Thankfully I know I can safely take most of my modelling gear across with me, it’s the boardgames and roleplaying that need to be well organised. Given that I’m not a games collector thses days, and what titles I have are very much for playing I’m probably going to bite the bullet and eliminate the wasted space of the boxed games by ziplocing many of the titles and look at reboxing once in Australia. The Roleplaying material is limited to one system  these days but there’s a lot of it and not easily replaceable.

As for this blog, I’ve got a plan in mind for the period March through June. March will tend to be general musings, with some filler articles and photos of my armies as I continue to pack them away. April is where I’ll very much be reliant on pre-prepared posts to keep the body alive and thus there’s likely to be more posts of the rants and raves variety than photo-ops. May is where I’ll effectively be posting from Australia for the first time which hopefully means some photos and reports of my initial forays into the Australian gaming scene. I expect to attend at least one Paddington Bears game meeting in the early days of my arrival which should mean I get to demonstrate my incompetency at ASL in public. If I’m really smart I might even get a game of Storm Over Arnhem in which means no chance of dubious victory.

I’m looking forward to taking a bit of a relaxing holiday from work in May, as I’m very much at the end of my OT rope. The money’s nice but it’ll be fun to rediscover the two day weekend and I think that I’ll be happy to sit and paint during daylight hours for a change, without real time pressures although I should really look to have the Late War British finished ready for the first Central Coast Corsairs meeting I attend. Budget wise I’ve had to look at exactly what I’m going to be purchasing in the way of minis for the next 12 months, most of which involves tabletop scenery and modelling supplies.

And so that’s it for the first post of March. February looks to have been a very productive month for this Blog, not quite up to the level of January but still very pleasing to be one of the top three months since I started this iteration. Perhaps if I actually sat down in May/June and wrote up some more reviews I might get some commentary response 🙂 Yes I’m an attention starved fool.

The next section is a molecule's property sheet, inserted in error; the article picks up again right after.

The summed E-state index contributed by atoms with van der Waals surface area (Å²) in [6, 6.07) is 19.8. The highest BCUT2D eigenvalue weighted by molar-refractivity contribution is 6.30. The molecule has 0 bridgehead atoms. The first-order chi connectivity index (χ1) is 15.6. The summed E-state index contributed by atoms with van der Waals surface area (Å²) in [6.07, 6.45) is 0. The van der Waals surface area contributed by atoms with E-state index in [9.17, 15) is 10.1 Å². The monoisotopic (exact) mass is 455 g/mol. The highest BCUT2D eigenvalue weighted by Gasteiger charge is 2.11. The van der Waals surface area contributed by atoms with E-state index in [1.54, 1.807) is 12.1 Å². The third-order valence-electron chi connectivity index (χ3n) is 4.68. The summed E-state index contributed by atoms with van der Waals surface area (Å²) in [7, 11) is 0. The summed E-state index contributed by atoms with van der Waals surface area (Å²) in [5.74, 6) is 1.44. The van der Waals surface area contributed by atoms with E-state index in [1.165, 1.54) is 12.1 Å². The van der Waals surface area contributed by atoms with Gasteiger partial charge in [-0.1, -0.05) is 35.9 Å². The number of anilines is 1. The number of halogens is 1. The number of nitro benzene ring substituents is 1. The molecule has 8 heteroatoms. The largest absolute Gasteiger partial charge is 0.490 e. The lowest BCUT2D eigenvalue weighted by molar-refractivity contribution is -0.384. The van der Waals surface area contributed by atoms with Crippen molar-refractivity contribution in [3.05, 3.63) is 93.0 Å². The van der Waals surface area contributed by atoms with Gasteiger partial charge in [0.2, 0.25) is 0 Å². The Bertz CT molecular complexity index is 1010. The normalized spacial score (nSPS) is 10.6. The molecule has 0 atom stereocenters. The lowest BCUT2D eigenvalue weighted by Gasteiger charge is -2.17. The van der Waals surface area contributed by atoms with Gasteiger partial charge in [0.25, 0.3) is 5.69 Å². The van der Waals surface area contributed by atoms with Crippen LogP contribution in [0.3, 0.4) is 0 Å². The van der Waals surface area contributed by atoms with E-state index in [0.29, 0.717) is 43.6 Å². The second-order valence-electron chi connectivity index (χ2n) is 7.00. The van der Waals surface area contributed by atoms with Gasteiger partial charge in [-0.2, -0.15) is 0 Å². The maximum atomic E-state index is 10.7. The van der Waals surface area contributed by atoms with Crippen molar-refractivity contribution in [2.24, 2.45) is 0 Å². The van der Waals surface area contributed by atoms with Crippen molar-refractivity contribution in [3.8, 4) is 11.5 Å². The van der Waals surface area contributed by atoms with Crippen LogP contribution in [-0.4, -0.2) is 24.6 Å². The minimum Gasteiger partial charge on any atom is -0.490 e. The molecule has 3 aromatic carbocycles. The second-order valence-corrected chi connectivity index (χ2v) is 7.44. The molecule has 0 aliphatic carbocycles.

P-J

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Paper and Iron

Posted by panzerschreckdesign on 2007, May 8

I see from the stats that the upsurge in visitors corresponds with an increase in regular posts and funnily enough inclusion of images. It’s not hard to actually post something reasonably substantive each day, although I’m not sure how many relevant pictures I can insert without being too flashy.

A bit of an opinion post today, mainly to do with boardgames, and the current state of the hobby as I perceive it.

I’ve almost given up buying new games. Many of the newer games are on subjects I find uninteresting or more often I have severe doubts about the ability, research methods and general credibility of the designer, developer etc etc. I’m also loathe to spend close to NZD$100 on a game that will end up needing a complete new rulebook, reprinted components and more than likely has some fundamental flaws that should have been picked up in playtesting.

In this I’m more talking about some of the major game companies: Decision, GMT, MMP/Gamers, Clash of Arms and ATO. I haven’t included Avalanche or Columbia as I don’t own a single game from either and am unlikely to. Of those 5 publishers, only MMP seems to have been offering a range of games that both interest me and have decent development and playtesting as well as fairly significant track record on quality control.

Decision can say goodbye to any of my money these days, for one Ty Bomba(stic) is heavily involved in game design there and I find nothing to like about either his research, persona online or indeed his ability to design an interesting game. Secondly Decision have almost the worst record at stuffing things up in terms of errata and lack of adequate playtesting that I’ve seen of late (Wacht am Errata II anyone?)

GMT, well they have Dick (Head) Berg as an unfortunate PR face for them and his games on the subjects I’m interested in are pretty poor in terms of understanding and definitely research of the topic. GMT also have had real issues with releasing multitudinous subsequent editions of the same game along with a notable amount of printing errors. I also have some issues with the ethics of the company on three or four levels, which when added together pretty much mean they’re a non-starter. Plus outside of a couple of recent one off games, they’re very much a stable of designers with the same old series, same old solutions churned out.

ATO : nice physical production values, some really interesting topics but would someone please get them a) to develop and playtest their games b) realise that graphics and gameplay are part of the whole not separate things you design in isolation and c) quit using Nazi apologists and panzerporn fanbois as their development team. Oh and notably, pushing the envelope graphically is fine as a means to an end but it is not the be all and end all – I’d rather have a game that works and is intuitive to immerse oneself into the system properly.